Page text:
Juvenile Rheumatoid Arthritis
Arthritis (JRA) is a relatively common chronic childhood illness. It is
estimated to affect up to one quarter of a million children in this country
alone. The disease may begin at any age in childhood and for unknown reasons,
JRA is more prevalent among girls.
JRA, once believed
to be a single disease, is now thought to be several different diseases
affecting the joints of children. Since this recognition, several subtypes
of JRA have been identified. 40% of children with JRA have multiple joint
involvement. This particular group of children can develop significant
problems with arthritis in the neck. Another 40% of children with JRA
have less than four joints affected by the arthritis. This group of children
can develop problems with their eyes. Due to the high incidence of eye
involvement in children with JRA, these patients should always be examined
by an ophthalmologist. The remaining 20% of children with JRA not only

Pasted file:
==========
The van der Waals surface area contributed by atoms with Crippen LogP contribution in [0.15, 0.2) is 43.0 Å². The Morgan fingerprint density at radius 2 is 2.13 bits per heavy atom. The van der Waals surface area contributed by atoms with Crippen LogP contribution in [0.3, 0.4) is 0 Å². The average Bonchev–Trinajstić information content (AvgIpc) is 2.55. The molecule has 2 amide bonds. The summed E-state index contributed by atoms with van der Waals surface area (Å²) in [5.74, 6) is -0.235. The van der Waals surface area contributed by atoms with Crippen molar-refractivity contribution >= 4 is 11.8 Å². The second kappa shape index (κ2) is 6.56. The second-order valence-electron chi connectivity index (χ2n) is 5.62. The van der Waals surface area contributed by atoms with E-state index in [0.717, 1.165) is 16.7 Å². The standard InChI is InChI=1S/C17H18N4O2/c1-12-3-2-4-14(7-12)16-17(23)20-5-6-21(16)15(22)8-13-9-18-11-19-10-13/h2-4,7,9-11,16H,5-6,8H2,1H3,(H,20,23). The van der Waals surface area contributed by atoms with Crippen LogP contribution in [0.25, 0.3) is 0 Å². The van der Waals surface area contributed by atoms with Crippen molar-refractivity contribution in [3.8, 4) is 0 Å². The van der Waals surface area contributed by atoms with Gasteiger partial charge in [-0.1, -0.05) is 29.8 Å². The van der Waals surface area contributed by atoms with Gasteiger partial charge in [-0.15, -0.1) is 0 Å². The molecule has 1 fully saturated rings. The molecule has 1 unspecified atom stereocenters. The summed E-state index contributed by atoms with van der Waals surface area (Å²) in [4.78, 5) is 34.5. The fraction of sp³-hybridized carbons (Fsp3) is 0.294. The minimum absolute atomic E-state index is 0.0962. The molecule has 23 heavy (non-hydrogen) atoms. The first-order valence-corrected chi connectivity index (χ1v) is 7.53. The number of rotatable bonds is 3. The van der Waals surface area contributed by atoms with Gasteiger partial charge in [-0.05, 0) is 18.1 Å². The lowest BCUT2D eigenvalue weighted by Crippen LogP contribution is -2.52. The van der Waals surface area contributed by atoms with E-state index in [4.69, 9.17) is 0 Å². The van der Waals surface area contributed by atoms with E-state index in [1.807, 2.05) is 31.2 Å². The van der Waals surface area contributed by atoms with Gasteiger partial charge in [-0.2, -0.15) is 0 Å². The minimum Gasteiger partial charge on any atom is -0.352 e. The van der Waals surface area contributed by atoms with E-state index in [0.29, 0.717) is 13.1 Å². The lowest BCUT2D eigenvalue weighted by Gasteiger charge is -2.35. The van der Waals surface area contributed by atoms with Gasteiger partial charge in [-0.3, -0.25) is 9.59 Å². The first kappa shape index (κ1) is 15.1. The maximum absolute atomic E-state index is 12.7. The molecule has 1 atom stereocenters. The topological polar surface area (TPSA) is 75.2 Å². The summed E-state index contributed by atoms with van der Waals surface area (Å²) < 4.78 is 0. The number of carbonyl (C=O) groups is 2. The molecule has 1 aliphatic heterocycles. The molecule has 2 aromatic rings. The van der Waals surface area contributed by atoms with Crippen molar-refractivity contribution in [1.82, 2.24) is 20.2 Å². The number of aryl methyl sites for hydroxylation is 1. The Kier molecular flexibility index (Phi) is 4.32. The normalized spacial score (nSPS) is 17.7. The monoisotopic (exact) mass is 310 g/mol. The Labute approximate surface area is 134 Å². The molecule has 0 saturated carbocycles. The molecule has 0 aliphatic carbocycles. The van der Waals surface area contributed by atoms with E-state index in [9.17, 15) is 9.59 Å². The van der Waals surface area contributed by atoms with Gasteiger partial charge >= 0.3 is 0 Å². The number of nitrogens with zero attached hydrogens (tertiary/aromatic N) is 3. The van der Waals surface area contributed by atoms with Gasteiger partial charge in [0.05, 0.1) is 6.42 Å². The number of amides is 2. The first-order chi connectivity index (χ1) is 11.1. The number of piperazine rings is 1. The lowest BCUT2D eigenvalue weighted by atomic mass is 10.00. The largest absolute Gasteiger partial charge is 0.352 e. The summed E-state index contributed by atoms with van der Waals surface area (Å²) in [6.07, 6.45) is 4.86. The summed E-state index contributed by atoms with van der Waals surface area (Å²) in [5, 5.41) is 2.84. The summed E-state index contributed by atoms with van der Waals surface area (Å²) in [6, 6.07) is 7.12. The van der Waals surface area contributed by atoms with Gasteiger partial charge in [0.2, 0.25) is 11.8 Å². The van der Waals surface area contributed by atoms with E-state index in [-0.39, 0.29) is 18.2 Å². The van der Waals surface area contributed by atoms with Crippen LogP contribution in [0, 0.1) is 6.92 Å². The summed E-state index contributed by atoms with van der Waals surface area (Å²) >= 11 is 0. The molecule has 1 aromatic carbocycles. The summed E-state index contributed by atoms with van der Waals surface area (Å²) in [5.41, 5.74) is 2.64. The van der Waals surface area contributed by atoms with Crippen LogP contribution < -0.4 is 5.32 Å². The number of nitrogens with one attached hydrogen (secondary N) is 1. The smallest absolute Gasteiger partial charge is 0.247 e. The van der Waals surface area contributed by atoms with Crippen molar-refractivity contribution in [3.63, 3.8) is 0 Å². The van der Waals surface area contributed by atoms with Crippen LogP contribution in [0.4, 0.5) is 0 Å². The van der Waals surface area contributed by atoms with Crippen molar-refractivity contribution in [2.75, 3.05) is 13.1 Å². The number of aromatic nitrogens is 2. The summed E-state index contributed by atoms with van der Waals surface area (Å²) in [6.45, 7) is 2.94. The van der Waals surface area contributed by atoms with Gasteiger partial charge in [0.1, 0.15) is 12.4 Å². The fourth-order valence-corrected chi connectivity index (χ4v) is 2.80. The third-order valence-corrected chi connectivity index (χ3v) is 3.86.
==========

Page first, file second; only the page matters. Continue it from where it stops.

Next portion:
have symptoms of the joints, but also other organs. These children can
have fever, a rash or an enlarged liver or spleen.
The overall outlook for children with JRA is good. Over 75% of all children with arthritis will eventually enter a remission. Major goals of therapy include joint inflammation reduction, joint deformity prevention, muscle strength maintenance and joint function preservation.
All medications have potential side effects, risks and interactions with other medications as well as over the counter drugs. Not all medications are right for all patients. You should always check with your physician or health care provider prior to the use of any medication.